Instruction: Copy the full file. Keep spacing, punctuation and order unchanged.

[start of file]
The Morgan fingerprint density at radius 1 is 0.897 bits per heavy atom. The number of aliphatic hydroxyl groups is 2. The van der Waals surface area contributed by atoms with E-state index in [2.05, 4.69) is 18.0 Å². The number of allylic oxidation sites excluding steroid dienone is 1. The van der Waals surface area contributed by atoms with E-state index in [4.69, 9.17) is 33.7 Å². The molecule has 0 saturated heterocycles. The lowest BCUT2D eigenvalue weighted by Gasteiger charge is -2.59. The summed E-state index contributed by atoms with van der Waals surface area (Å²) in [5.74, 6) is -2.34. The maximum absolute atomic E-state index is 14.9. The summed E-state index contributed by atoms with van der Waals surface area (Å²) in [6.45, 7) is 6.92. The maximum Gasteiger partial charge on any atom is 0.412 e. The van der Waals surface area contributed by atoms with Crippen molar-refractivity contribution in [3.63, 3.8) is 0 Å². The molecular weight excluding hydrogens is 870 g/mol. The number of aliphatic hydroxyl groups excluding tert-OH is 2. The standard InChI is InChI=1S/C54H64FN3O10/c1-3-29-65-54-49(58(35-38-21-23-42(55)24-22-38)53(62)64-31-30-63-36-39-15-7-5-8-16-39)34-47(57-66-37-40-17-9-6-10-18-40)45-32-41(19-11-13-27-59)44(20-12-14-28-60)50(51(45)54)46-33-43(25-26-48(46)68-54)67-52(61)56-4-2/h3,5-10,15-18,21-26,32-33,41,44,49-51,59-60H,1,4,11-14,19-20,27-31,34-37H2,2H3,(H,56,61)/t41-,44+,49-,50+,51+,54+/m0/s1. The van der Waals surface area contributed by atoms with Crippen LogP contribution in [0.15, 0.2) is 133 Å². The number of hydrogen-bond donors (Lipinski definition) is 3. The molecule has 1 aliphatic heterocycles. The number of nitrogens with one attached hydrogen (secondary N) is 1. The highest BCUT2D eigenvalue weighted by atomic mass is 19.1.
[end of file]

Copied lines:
The Morgan fingerprint density at radius 1 is 0.897 bits per heavy atom. The number of aliphatic hydroxyl groups is 2. The van der Waals surface area contributed by atoms with E-state index in [2.05, 4.69) is 18.0 Å². The number of allylic oxidation sites excluding steroid dienone is 1. The van der Waals surface area contributed by atoms with E-state index in [4.69, 9.17) is 33.7 Å². The molecule has 0 saturated heterocycles. The lowest BCUT2D eigenvalue weighted by Gasteiger charge is -2.59. The summed E-state index contributed by atoms with van der Waals surface area (Å²) in [5.74, 6) is -2.34. The maximum absolute atomic E-state index is 14.9. The summed E-state index contributed by atoms with van der Waals surface area (Å²) in [6.45, 7) is 6.92. The maximum Gasteiger partial charge on any atom is 0.412 e. The van der Waals surface area contributed by atoms with Crippen molar-refractivity contribution in [3.63, 3.8) is 0 Å². The molecular weight excluding hydrogens is 870 g/mol. The number of aliphatic hydroxyl groups excluding tert-OH is 2. The standard InChI is InChI=1S/C54H64FN3O10/c1-3-29-65-54-49(58(35-38-21-23-42(55)24-22-38)53(62)64-31-30-63-36-39-15-7-5-8-16-39)34-47(57-66-37-40-17-9-6-10-18-40)45-32-41(19-11-13-27-59)44(20-12-14-28-60)50(51(45)54)46-33-43(25-26-48(46)68-54)67-52(61)56-4-2/h3,5-10,15-18,21-26,32-33,41,44,49-51,59-60H,1,4,11-14,19-20,27-31,34-37H2,2H3,(H,56,61)/t41-,44+,49-,50+,51+,54+/m0/s1. The van der Waals surface area contributed by atoms with Crippen LogP contribution in [0.15, 0.2) is 133 Å². The number of hydrogen-bond donors (Lipinski definition) is 3. The molecule has 1 aliphatic heterocycles. The number of nitrogens with one attached hydrogen (secondary N) is 1. The highest BCUT2D eigenvalue weighted by atomic mass is 19.1.